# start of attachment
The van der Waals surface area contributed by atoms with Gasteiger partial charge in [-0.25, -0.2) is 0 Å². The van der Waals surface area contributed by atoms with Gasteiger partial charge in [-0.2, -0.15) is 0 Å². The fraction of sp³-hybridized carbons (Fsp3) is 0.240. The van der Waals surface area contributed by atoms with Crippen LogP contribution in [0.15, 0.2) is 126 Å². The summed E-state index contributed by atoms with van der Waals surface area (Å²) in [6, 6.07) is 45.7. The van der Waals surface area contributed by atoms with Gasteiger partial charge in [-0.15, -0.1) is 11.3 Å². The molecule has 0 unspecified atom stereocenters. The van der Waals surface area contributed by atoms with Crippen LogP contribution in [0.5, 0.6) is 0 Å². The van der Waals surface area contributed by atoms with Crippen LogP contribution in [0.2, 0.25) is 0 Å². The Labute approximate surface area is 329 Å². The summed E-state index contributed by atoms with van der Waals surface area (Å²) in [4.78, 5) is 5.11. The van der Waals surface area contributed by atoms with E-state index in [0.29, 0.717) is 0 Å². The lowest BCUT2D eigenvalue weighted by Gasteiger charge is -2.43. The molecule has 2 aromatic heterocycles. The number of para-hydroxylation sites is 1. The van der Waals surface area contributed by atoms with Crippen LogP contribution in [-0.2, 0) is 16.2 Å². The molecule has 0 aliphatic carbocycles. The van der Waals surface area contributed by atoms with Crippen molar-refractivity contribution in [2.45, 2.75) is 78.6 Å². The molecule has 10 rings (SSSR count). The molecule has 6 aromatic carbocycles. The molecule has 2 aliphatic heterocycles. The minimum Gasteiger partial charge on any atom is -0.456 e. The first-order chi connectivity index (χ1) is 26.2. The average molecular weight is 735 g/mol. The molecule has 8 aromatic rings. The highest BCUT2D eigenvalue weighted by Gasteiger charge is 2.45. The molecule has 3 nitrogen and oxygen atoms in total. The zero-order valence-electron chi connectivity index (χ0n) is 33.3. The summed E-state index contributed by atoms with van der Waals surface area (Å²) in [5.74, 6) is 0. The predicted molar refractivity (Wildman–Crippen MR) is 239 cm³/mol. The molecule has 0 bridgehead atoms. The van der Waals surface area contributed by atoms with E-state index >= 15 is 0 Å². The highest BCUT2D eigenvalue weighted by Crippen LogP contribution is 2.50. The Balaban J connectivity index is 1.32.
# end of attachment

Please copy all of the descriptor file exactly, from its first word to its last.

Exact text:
The van der Waals surface area contributed by atoms with Gasteiger partial charge in [-0.25, -0.2) is 0 Å². The van der Waals surface area contributed by atoms with Gasteiger partial charge in [-0.2, -0.15) is 0 Å². The fraction of sp³-hybridized carbons (Fsp3) is 0.240. The van der Waals surface area contributed by atoms with Crippen LogP contribution in [0.15, 0.2) is 126 Å². The summed E-state index contributed by atoms with van der Waals surface area (Å²) in [6, 6.07) is 45.7. The van der Waals surface area contributed by atoms with Gasteiger partial charge in [-0.15, -0.1) is 11.3 Å². The molecule has 0 unspecified atom stereocenters. The van der Waals surface area contributed by atoms with Crippen LogP contribution in [0.5, 0.6) is 0 Å². The van der Waals surface area contributed by atoms with Crippen LogP contribution in [0.2, 0.25) is 0 Å². The Labute approximate surface area is 329 Å². The summed E-state index contributed by atoms with van der Waals surface area (Å²) in [4.78, 5) is 5.11. The van der Waals surface area contributed by atoms with E-state index in [0.29, 0.717) is 0 Å². The lowest BCUT2D eigenvalue weighted by Gasteiger charge is -2.43. The molecule has 2 aromatic heterocycles. The number of para-hydroxylation sites is 1. The van der Waals surface area contributed by atoms with Crippen LogP contribution in [-0.2, 0) is 16.2 Å². The molecule has 0 aliphatic carbocycles. The van der Waals surface area contributed by atoms with Crippen molar-refractivity contribution in [2.45, 2.75) is 78.6 Å². The molecule has 10 rings (SSSR count). The molecule has 6 aromatic carbocycles. The molecule has 2 aliphatic heterocycles. The minimum Gasteiger partial charge on any atom is -0.456 e. The first-order chi connectivity index (χ1) is 26.2. The average molecular weight is 735 g/mol. The molecule has 8 aromatic rings. The highest BCUT2D eigenvalue weighted by Gasteiger charge is 2.45. The molecule has 3 nitrogen and oxygen atoms in total. The zero-order valence-electron chi connectivity index (χ0n) is 33.3. The summed E-state index contributed by atoms with van der Waals surface area (Å²) in [5.74, 6) is 0. The predicted molar refractivity (Wildman–Crippen MR) is 239 cm³/mol. The molecule has 0 bridgehead atoms. The van der Waals surface area contributed by atoms with E-state index >= 15 is 0 Å². The highest BCUT2D eigenvalue weighted by Crippen LogP contribution is 2.50. The Balaban J connectivity index is 1.32.